During a 104-month period (November 1992 to July 2001) all patients admitted to the Los Angeles County and University of Southern California Medical Center, Los Angeles, an American College of Surgeons–verified level I trauma center, who underwent damage control that resulted in a posttraumatic open abdomen were reviewed and data entered onto a collection sheet. Institutional review board approval was obtained. These patients were divided in 2 groups: patients admitted between November 1992 and December 1998 (group 1), retrospectively studied, who underwent damage control based on less defined guidelines, such as the individual surgeon's perception of the need for this procedure, vs patients admitted between January 1999 and July 2001 (group 2), prospectively studied, who required damage control based on the awareness of these suggested guidelines.

Parameters included in the suggested guidelines used to indicate damage control for patients in group 2 included the following: operating room (OR) temperature of 34°C or less, pH of 7.2 or less, serum bicarbonate level of 15 mEq/L or less, transfusion volumes of 4000 mL or less of packed red blood cells (PRBCs), total blood replacement of 5000 mL or less (if a combination of both whole blood and PRBCs were used), and total OR fluid replacement inclusive of crystalloids, blood, and blood products of 12 000 mL or less. Similarly, patients sustaining injuries known to be predictors of poor outcome, such as thoracic vascular, abdominal vascular, and hepatic injuries; those requiring either emergency department thoracotomy or OR thoracotomy; or patients developing intraoperative complications, such as coagulopathy or dysrhythmias, also underwent damage control. The following are the suggested guidelines for instituting damage control.

  Sustained Hypotension Acidosis pH less than or equal to 7.2 Serum bicarbonate level less than or equal to 15 mEq/L Hypothermia Temperature less than or equal to 34°C Coagulopathy, clinically observed Transfusion volumes PRBCs less than or equal to 4000 mL Total blood replacement less than or equal to 5000 mL (if combination of whole blood and PRBCs is used) Total OR fluid replacement less than or equal to 12 000 mL (crystalloids, blood, and blood products) Injuries associated with poor outcomes Thoracic vascular injuries Abdominal vascular injuries Complex hepatic injuries requiring packing (American Association for the Surgery of Trauma–Organ Injury Scale grades IV-V) Patients requiring emergency department thoracotomy Patients requiring OR thoracotomy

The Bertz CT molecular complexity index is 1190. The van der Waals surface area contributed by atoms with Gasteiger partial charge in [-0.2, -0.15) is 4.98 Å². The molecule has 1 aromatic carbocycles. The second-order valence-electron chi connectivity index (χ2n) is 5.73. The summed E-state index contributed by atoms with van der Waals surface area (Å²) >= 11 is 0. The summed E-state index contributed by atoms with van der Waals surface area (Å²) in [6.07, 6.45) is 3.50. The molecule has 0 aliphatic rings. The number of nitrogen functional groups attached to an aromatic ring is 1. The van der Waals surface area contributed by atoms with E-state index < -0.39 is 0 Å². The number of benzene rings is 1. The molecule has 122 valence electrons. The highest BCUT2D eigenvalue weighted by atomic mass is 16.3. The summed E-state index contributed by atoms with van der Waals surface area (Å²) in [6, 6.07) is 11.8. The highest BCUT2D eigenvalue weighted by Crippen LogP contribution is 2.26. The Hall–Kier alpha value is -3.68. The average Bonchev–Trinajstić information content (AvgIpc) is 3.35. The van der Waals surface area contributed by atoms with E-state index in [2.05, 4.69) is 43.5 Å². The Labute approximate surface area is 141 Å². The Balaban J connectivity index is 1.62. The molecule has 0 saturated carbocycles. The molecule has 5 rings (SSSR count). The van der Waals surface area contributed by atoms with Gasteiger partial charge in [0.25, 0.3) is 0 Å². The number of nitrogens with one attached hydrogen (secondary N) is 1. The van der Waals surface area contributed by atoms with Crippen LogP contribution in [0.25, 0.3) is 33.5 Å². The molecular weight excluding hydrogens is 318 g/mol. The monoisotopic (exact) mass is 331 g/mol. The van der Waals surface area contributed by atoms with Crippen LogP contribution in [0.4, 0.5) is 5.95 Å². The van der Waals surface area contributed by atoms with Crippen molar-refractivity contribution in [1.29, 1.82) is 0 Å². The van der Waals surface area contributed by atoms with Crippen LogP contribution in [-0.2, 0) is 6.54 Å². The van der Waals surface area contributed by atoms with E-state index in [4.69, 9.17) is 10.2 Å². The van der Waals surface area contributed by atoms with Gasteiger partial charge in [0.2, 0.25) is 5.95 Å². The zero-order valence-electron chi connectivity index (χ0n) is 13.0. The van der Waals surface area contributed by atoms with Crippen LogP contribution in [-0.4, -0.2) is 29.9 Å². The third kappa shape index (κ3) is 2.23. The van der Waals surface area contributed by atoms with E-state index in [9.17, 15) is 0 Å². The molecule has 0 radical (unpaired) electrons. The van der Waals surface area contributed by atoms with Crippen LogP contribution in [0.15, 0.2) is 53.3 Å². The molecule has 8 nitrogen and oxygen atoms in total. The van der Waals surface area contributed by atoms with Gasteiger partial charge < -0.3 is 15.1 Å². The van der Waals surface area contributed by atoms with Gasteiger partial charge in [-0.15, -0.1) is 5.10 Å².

Damage control included some or all of the following procedures: hepatic packing, temporary hollow viscus closures or rapid stapled resections, drainage of selected organ injuries, rapid splenectomy or nephrectomy, abdominal packing, and temporary abdominal wall closure with a prosthetic device, usually a 3-L intravenous bag or vacuum pack.

Data collected included demographics, age, mechanism of injury, admission vital signs, emergency department procedures, including thoracotomy, Revised Trauma Score (RTS), and Injury Severity Score (ISS). Other data included surgical findings and indications for damage control, including number and types of organs injured, intraoperative estimated blood loss (EBL), volume of intraoperative fluids, blood, and blood products administered, and the presence of intraoperative complications, such as sustained hypotension, coagulopathy, hypothermia, and acidosis.

In addition, operative times from the beginning to the conclusion of the damage control procedure were tracked and collected. Postoperative complications, length of time that patients remained with an open abdomen, and surgical intensive care unit (SICU) and hospital length of stay were also recorded.

The main outcome measure of the study was survival. Univariate analysis was used to compare the demographic and clinical characteristics between patients in group 1 and group 2 and between survivors and nonsurvivors. The Fisher 2-sided exact test or the χ2 test with Yates correction was used for categorical variables, and the 2-sample t test or the Wilcoxon 2-sample test was used for continuous variables. The factors that were significant at P<.20 by these tests were entered into a stepwise logistic regression analysis to identify independent predictors of outcome. All analyses were performed with SAS statistical software, version 8.2 (SAS Institute Inc, Cary, NC). Data are presented as mean ± SD.

During this 104-month study (November 1992 to July 2001), there were 139 patients who required immediate surgical intervention and underwent staged surgical procedures and damage control. They included 127 men (91%) and 12 women (9%): 100 (72%) admitted with penetrating injuries, 86 (86%) admitted with sustained gunshot wounds, and 14 (14%) admitted with sustained stab wounds. Thirty-nine patients (28%) were admitted secondary to blunt trauma, of which 20 (52%) sustained injuries due to motor vehicle crashes, 8 (20%) were pedestrians struck by vehicles, 6 (15%) sustained injuries due to unintentional falls, and 5 (13%) were admitted secondary to other mechanisms of injury.